Paris, 15 December 2021
Postdoctoral positions in mathematical/statistical modelling of the COVID-19 pandemic at Institut Pasteur, Paris
We are seeking two postdocs to contribute to COVID-19 related research projects in the Mathematical Modelling of Infectious Diseases Unit, at Institut Pasteur in Paris. The selected candidates will collaborate with other members of the team and colleagues in partner institutions. The exact projects the successful applicants will undertake will be determined in discussion with the team, taking into account the applicants’ interests and experience as well as the latest developments in the pandemic. Projects may for example involve strengthening our understanding of the transmission dynamics of SARS-CoV-2, producing short and medium term forecasts, evaluating and anticipating the impact of non-pharmaceutical and pharmaceutical interventions on the pandemic, assessing the threat posed by the Omicron variant and determining how non-pharmaceutical measures implemented during the pandemic affected transmission dynamics of other pathogens.
The postdocs will be expected to work with and develop state-of-the-art statistical and mathematical methodology that may involve Markov Chain Monte Carlo Sampling (MCMC), Sequential Monte Carlo sampling or Approximate Bayesian Computation with compartmental or agent-based models of disease transmission.
The postdocs will be supervised by Dr Simon Cauchemez and will be given a one-year contract with possibility to extend it for longer periods, should both parties agree.
Interested candidates should contact email Cécile Limouzin (firstname.lastname@example.org) with a CV, statement of interest and contact details of two referees that will be contacted directly after the interviews. The deadline for applications is 16 January 2022, with contracts starting as soon as possible.
The last few years have been marked by the emergence and spread of a number of infectious diseases across the globe. For example, outbreaks of Zika and chikungunya in the Americas, Ebola Virus Disease in West Africa and MERS coronavirus in the Middle East each resulted in substantial public health burden and received widespread international attention. More recently, the COVID-19 pandemic has had a devastating impact on populations across the world. These emergences have highlighted the many challenges faced by the public health community to anticipate, assess, manage and control these epidemics. In addition, established infectious diseases such as seasonal influenza, dengue or malaria keep on affecting hundreds of millions of persons each year.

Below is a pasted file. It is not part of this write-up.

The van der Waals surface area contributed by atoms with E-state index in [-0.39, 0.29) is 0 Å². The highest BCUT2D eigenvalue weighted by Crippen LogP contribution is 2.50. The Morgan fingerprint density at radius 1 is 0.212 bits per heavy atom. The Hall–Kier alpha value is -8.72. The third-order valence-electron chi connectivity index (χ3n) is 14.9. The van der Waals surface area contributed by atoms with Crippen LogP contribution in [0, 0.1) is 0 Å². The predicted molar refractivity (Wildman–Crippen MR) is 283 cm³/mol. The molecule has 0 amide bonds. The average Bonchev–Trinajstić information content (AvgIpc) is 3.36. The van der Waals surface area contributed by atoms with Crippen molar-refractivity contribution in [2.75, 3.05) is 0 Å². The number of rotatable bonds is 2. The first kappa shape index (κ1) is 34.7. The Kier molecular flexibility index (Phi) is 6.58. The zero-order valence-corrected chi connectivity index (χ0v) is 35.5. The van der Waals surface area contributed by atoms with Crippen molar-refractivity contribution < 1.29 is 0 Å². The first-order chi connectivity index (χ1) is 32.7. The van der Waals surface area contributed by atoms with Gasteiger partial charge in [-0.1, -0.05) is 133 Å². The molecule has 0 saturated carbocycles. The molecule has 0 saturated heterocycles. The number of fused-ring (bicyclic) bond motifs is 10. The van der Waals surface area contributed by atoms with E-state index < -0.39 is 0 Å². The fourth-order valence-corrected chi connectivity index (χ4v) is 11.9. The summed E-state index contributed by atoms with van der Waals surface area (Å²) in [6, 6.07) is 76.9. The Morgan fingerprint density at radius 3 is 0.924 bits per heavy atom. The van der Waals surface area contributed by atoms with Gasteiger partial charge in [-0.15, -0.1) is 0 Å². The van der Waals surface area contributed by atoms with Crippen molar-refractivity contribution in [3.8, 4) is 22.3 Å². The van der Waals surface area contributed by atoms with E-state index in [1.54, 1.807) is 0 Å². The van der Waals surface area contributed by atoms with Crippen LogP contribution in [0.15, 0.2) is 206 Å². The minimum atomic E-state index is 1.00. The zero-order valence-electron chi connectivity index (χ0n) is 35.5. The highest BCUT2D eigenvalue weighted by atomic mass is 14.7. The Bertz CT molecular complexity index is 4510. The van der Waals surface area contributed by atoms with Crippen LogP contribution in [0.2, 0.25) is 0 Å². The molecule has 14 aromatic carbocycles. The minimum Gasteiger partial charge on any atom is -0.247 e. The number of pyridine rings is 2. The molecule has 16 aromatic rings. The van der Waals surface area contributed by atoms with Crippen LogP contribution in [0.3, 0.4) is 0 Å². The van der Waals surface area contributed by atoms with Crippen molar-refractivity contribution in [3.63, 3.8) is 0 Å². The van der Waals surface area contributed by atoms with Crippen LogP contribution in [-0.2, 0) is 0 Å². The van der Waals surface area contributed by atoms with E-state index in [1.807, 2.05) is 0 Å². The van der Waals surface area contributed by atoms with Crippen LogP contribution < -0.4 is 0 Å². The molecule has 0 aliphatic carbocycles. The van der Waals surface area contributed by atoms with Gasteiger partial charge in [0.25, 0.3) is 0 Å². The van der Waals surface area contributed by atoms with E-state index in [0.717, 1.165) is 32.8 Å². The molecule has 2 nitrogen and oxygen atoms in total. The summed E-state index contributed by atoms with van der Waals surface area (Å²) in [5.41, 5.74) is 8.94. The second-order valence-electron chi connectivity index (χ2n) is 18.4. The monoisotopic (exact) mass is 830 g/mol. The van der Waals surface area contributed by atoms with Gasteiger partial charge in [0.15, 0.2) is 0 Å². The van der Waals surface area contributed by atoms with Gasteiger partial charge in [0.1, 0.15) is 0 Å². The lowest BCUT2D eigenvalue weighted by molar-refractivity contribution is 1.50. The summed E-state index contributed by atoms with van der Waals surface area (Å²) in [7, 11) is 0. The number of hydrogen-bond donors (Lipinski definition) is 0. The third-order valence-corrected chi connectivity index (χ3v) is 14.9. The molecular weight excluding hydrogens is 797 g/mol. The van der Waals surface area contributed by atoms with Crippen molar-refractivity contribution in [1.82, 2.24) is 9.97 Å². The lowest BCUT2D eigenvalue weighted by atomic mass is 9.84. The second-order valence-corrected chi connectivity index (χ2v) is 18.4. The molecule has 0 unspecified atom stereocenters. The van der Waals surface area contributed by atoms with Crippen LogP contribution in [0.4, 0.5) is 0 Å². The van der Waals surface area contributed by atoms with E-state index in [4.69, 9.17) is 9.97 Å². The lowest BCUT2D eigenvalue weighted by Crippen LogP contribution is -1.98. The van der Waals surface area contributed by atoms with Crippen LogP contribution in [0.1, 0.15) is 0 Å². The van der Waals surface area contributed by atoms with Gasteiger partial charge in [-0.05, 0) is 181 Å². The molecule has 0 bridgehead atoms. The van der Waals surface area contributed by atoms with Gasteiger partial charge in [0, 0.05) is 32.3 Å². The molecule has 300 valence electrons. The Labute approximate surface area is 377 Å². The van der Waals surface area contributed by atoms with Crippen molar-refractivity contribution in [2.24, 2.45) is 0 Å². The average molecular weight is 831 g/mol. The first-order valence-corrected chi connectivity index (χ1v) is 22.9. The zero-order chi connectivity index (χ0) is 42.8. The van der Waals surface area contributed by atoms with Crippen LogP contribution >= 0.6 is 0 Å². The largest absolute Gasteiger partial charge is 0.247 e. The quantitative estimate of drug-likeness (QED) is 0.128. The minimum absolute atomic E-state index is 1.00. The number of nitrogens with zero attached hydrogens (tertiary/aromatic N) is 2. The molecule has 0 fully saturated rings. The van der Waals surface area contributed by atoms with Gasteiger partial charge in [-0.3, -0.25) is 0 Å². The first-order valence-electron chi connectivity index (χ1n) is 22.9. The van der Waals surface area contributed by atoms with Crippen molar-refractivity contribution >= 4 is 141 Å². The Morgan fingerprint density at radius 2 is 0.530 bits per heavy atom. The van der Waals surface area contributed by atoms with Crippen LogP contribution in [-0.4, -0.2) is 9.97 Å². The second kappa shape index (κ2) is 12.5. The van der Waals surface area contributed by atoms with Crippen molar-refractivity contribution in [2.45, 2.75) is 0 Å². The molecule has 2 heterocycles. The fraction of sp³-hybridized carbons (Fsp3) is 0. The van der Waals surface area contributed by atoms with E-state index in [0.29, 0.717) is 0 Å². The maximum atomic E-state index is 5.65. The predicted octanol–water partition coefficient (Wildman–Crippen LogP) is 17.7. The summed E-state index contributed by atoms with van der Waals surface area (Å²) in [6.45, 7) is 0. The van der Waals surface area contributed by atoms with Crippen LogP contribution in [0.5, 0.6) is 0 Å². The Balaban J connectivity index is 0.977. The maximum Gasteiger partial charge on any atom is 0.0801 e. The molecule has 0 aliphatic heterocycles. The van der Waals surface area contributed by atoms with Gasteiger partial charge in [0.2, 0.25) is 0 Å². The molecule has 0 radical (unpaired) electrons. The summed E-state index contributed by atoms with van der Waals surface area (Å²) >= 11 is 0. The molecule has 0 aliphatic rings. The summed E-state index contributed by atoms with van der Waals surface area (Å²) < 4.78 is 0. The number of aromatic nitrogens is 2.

In this context, the main research objective of the Mathematical Modelling of Infectious Diseases at Institut Pasteur is to develop state-of-the-art statistical and mathematical methods to analyze epidemic data, with the aim to increase our understanding of how pathogens spread in populations, assess the impact of interventions, support policy making and optimize control strategies. Our approach is highly multidisciplinary, looking at infectious diseases through multiple perspectives, multiple scales and multiple data streams. We work closely with public health agencies both in France and abroad.
Since the start of the COVID-19 pandemic, our research Unit has been heavily involved in the French response to the pandemic, providing modelling support to the French Ministry of Health, the Scientific Committee on COVID-19, the French CDC (Santé Public France), the French National Immunization Technical Advisory Group (Haute Autorité de Santé) to inform policy making and planning.
For more details about our research projects, please visit our webpage at and our page dedicated to COVID-19 research (in French).
Salary: Depending on education and experience.
Location: Mathematical Modelling of Infectious Diseases Unit, Department of Global Health, Institut Pasteur, 28 rue du Dr Roux, 75724 Paris Cedex 15, France.
- Research experience of working with mathematical and/or statistical models.
- A strong interest in infectious disease epidemiology.
- Ability to collate and analyse data, interpret and present results to a high standard using a range of specialised research techniques.
- Good knowledge of the R statistical programming language.
- Programming experience in C, C++, Python or Java is desirable
- Excellent verbal and written communication skills. The working language of the laboratory is English.
- Experience in communicating research findings to a non-specialist audience.
- Ability to work independently but also as part of a larger interdisciplinary research team.
- PhD in one of the following areas: infectious disease epidemiology, mathematics, statistics, physics, computer science, population biology or a similarly quantitative discipline.